It may be difficult for history-starved Americans to understand why it should be that most Russians react so negatively to what they regard as something more serious than a mere gratuitous snub. From watching Russian media one gets the clear impression that veterans and most men/women-on-the-street view the boycott as more serious than a petulant slight – but rather as a supreme indignity.
For example, during Putin’s four-hour TV tour de force Q&A with Russian citizens on April 16, one questioner said the world leaders who boycott the celebration “insult the memory of war veterans of the Red Army. … We liberated them out of that Nazi plague, or they would still be shouting ‘Heil!’”
And a retired colonel, who fought in the five-month-long, pivotal World War II battle of Stalingrad as a 19-year-old battery commander, had this to say: “In the first years of the war, the Red Army, our people, were fighting all of Europe singlehandedly. … Yes, we had allies, but they opened the second front too late.”
Putin replied with a mix of condescension and feigned understanding: “Some simply do not want to go, but some are not being allowed to go by the ‘Washington apparatchiks,’ who say, ‘No way.’ And they say, ‘We won’t go,’ although many would like to come.”
Putin then underscored what he sees as the importance of the anniversary observance: “We pay tribute to a generation of victors. We do this so that the present generation, both here and abroad, never forgets about this and never allows anything like this to happen again.”
But what about those aging Russian veterans claiming the lion’s share of credit for defeating Germany? Do they exaggerate?
As journalist Martin Sieff keeps pointing out, the current crop of young Americans and Russians has grown up fairly ignorant of how crucially important the Grand Alliance of WWII was to the survival of both their great nations, but all serious Western historians recognize that the Russian people made the greatest sacrifices. The nearly 27 million total of Soviet military and civilian dead was more than twice the death toll of all Americans, Britons, Commonwealth citizens, French and even Germans killed in the war combined.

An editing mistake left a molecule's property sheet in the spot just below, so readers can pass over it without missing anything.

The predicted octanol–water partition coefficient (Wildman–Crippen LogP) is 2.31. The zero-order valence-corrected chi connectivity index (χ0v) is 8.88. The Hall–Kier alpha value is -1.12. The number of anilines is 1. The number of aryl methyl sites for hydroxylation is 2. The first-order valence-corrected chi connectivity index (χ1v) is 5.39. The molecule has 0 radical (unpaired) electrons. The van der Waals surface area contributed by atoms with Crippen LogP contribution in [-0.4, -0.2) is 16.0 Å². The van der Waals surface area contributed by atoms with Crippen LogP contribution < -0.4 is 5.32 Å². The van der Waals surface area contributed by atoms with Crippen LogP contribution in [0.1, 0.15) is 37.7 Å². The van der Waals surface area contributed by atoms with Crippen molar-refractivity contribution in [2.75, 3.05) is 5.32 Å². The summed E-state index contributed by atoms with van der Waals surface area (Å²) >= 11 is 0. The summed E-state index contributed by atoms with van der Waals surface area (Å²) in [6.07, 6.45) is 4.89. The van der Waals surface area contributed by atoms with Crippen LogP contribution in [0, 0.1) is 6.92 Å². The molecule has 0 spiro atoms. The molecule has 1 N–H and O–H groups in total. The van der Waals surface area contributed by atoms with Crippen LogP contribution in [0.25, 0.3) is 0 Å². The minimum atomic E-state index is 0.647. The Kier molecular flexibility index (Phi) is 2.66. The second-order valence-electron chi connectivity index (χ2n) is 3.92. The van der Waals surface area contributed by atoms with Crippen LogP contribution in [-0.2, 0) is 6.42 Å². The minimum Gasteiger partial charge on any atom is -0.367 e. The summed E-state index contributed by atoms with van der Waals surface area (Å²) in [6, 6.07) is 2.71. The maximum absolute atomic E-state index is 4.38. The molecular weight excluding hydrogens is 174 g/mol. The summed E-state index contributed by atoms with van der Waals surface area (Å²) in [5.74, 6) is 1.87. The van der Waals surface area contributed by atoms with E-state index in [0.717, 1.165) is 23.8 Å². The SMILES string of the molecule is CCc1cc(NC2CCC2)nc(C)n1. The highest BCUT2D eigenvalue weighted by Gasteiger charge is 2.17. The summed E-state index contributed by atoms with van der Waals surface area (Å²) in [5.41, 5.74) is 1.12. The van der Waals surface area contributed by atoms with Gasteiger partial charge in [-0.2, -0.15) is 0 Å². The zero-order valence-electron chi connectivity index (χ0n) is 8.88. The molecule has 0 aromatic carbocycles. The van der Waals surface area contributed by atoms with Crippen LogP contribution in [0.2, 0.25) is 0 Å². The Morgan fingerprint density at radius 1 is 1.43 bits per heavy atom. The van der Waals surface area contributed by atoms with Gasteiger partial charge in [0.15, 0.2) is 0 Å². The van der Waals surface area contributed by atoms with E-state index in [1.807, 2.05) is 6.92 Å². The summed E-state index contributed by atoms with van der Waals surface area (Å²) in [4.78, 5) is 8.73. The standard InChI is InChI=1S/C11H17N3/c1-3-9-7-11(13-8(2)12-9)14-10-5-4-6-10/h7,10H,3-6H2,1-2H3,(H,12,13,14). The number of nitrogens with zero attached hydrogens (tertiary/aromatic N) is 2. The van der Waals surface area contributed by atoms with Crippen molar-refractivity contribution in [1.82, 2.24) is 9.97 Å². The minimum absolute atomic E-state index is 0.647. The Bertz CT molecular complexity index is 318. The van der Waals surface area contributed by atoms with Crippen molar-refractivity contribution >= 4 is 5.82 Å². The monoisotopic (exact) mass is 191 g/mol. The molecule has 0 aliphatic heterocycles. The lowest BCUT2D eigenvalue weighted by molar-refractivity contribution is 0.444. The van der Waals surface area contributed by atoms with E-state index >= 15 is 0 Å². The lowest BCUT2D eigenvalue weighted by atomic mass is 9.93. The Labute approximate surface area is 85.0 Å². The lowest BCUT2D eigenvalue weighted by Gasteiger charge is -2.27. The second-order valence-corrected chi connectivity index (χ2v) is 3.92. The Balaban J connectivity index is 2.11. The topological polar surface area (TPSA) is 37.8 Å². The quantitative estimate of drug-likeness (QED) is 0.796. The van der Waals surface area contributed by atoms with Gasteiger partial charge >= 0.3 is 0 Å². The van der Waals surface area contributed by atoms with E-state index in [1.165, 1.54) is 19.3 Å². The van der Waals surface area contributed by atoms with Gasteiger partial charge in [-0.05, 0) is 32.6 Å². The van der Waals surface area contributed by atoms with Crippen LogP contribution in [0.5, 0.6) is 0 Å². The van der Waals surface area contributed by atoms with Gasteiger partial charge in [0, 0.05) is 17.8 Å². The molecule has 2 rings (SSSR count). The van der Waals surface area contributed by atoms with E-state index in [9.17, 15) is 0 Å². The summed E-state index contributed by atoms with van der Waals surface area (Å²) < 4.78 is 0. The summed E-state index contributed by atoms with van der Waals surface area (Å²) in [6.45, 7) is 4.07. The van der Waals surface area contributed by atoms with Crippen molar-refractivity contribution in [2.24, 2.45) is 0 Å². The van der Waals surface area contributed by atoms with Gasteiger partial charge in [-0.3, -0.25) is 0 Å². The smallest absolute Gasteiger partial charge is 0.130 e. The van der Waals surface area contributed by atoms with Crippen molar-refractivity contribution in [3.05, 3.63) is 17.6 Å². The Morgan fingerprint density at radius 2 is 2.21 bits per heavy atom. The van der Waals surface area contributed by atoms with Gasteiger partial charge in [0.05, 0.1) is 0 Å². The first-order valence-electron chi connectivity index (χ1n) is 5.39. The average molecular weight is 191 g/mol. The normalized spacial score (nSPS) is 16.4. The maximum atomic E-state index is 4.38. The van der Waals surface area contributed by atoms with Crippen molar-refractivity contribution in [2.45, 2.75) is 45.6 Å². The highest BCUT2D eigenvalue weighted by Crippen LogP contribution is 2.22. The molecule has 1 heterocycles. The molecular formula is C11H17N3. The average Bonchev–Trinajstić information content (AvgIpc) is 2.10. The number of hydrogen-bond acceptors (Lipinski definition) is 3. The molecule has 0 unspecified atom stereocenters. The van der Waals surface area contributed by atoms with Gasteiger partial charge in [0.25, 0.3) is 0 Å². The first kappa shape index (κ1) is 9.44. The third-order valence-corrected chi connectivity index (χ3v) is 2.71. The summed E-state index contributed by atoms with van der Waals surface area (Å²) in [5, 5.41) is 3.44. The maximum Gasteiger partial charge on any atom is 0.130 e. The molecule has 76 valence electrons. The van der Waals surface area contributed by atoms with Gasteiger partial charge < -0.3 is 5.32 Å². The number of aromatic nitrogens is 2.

None other than British War Premier Winston Churchill publicly acknowledged, “It was the Red Army that tore the guts out of the Wehrmacht.” Over 80 percent of the German soldiers killed in World War II died fighting the Red Army.
These facts have been largely forgotten on both sides of the Atlantic, in the United States and Western Europe. At next month’s anniversary observance, pity the squandering of such an excellent opportunity to remind the world that there is strength in unity.
It is altogether understandable, of course, that at the end of WWII, many Europeans looked at their liberation by the Red Army with very mixed emotions. To begin with, in central Europe, liberation was followed by decades of Soviet occupation with harsh rule by Kremlin-installed satraps. So V-E has always been regarded there with considerable ambiguity.
In his extended Q & A on April 16, Putin made an unusual allusion to that dark period in addressing “the ugly nature of the Stalin regime” and the reaction that persists to this day. He conceded: “[It] “may not be very pleasant for us to admit. But in truth, we, or rather our predecessors, gave cause for this. Why? Because after World War II, we tried to impose our own development model on many Eastern European countries, and we did so by force.
“This has to be admitted. There is nothing good about this and we are feeling the consequences now. Incidentally, this is more or less what the Americans are doing today, as they try to impose their model on practically the entire world, and they will fail as well.”
More Recent History
The Ukraine crisis and other circumstances now clouding the May 9 celebration are perhaps the inevitable consequence of another lost opportunity, the chance for an enduring peace in Europe after the fall of the Berlin Wall. That hope was squandered by Western leaders who reneged on earlier promises to welcome a very new kind of Russia into European security arrangements, as the Soviet empire fell apart.